Director of Public Affairs at Huawei, Chris Pereira has indicated that “5G is going to bring connectivity and competitiveness to countries who deploy 5G faster in terms of the industrial applications.”
According to him, with 5G technology, “truly full connection around the world is going to become a reality and a possibility for the first time,” and admonishes that the states that take the initial step will benefit the most.
Chris Pereira was speaking exclusively to citibusinessnews.com at the graduation ceremony of the 2019 edition of the Huawei Seeds formed and to the Future programme.
He added, “We are the only company in the world capable of delivering end to end solutions for 5G and we want to share that with the world.”
With internet connectivity in Africa limited by low levels of computer literacy, poor infrastructure and high costs of internet, Chris believes the company’s rural innovations can bridge the gap.
“We (Huawei) connect them through solutions such as rural star, which is a solution which brings affordable internet to smaller communities in Africa.”
The global technology race appears unrelenting. According to 2018 European Commission Industrial R&D Investment Ranking, the top 4 technology companies, Samsung, Alphabet (parent company of Google) Microsoft, Intel, Apple and Huawei were responsible spending in excess of $70.7bn in research and development, alone. It is no wonder majority of the world’s leading consumer electronics and enterprise solutions come from these companies.
The competition remains fierce among them. A common thread, however, is the mission to expand the frontiers of communications across the globe to ensure increased market share and profits. One of the major cornerstones of this mission is the deployment of 5G technology on a global scale.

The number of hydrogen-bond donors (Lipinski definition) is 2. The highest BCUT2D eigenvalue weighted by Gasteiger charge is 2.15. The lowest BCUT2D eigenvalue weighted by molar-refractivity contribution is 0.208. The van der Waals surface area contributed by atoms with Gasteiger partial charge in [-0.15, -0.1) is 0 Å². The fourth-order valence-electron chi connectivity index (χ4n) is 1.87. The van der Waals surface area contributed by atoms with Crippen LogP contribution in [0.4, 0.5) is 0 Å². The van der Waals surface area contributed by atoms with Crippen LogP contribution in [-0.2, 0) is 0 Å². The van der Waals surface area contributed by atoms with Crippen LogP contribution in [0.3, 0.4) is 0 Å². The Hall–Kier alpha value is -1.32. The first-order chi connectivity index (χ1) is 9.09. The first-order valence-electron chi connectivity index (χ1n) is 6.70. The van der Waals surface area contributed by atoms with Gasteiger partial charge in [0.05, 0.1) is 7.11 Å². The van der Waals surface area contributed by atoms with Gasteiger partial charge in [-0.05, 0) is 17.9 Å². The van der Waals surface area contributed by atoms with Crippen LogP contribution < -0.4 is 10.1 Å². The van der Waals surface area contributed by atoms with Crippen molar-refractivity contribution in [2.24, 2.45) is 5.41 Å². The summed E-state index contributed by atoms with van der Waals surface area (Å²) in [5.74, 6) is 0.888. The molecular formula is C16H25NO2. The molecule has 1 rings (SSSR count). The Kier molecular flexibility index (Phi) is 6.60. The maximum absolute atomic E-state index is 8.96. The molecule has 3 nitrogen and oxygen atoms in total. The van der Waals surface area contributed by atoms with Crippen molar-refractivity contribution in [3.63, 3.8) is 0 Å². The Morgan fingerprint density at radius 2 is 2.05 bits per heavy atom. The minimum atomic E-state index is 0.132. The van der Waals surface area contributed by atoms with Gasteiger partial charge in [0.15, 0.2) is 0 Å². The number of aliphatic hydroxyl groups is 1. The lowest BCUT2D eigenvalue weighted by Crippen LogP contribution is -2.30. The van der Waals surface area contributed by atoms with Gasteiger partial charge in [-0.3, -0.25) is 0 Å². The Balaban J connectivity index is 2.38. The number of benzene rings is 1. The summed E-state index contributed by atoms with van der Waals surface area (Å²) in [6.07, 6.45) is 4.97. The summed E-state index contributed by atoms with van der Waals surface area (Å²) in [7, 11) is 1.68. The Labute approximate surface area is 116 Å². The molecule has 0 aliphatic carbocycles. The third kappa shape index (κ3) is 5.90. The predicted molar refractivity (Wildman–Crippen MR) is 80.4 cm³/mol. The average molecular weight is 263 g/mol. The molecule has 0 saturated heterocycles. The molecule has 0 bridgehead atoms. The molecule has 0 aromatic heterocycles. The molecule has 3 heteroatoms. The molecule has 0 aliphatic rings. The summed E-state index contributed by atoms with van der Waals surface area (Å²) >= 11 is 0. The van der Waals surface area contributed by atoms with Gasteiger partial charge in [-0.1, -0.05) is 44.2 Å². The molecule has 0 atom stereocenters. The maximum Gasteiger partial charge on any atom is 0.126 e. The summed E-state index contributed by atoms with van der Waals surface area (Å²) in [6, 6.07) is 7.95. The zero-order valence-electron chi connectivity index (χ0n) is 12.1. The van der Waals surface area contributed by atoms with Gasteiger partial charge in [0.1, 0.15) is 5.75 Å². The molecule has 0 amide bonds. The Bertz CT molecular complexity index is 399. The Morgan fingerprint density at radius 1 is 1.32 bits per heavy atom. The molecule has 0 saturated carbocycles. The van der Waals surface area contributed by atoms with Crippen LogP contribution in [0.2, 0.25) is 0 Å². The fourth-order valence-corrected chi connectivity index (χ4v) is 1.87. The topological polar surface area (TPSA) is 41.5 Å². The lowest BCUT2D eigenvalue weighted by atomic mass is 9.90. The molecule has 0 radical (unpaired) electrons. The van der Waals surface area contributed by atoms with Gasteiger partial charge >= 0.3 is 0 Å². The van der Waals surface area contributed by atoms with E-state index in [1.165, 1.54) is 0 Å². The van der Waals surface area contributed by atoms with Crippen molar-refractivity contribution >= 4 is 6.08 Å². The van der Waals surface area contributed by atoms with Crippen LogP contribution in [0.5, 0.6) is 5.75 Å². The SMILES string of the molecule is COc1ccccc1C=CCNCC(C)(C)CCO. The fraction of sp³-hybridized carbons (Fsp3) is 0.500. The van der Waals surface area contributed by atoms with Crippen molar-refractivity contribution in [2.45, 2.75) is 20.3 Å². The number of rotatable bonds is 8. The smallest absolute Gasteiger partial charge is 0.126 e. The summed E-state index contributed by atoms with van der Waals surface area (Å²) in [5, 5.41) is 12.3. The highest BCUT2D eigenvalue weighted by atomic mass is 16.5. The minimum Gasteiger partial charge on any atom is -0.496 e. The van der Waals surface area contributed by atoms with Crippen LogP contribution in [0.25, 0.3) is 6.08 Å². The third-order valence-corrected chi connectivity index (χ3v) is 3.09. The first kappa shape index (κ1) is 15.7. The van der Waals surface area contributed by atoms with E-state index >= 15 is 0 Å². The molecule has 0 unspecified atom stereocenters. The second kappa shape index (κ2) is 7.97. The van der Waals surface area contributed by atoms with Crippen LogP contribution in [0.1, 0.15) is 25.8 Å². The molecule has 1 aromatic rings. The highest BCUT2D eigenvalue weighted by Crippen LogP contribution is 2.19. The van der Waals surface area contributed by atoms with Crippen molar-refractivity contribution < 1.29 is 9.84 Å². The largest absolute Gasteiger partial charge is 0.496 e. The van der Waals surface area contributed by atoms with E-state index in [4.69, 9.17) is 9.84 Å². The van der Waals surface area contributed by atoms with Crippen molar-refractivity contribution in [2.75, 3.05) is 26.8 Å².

Those battle lines were made even more prominent in May 2019 when President Trump placed Chinese technology company Huawei on the US Department of Commerce’s Bureau of Industry and Security List. This barred Huawei from US communications networks. At the heart of this was the race for 5G technology deployment.
Huawei was blocked by Google from future access to Android updates, UK-based chip designer ARM ceased all activities with the brand, and multiple retailers and networks around the world had to stop dealing with Huawei for fear of sanctions from the US government.
In July 2019 however, President Trump lifted the ban.
The technology company, despite this, has deployed with the major carriers in Mexico and Monaco and has signed 50 contracts worldwide, including with 28 European operators, for 5G.
Major U.K. carriers have built their 5G networks with the help from Huawei with six of the seven cities in the U.K. where Vodafone has launched its 5G service.
By: Philip Ashon/citibusinessnews.com/Ghana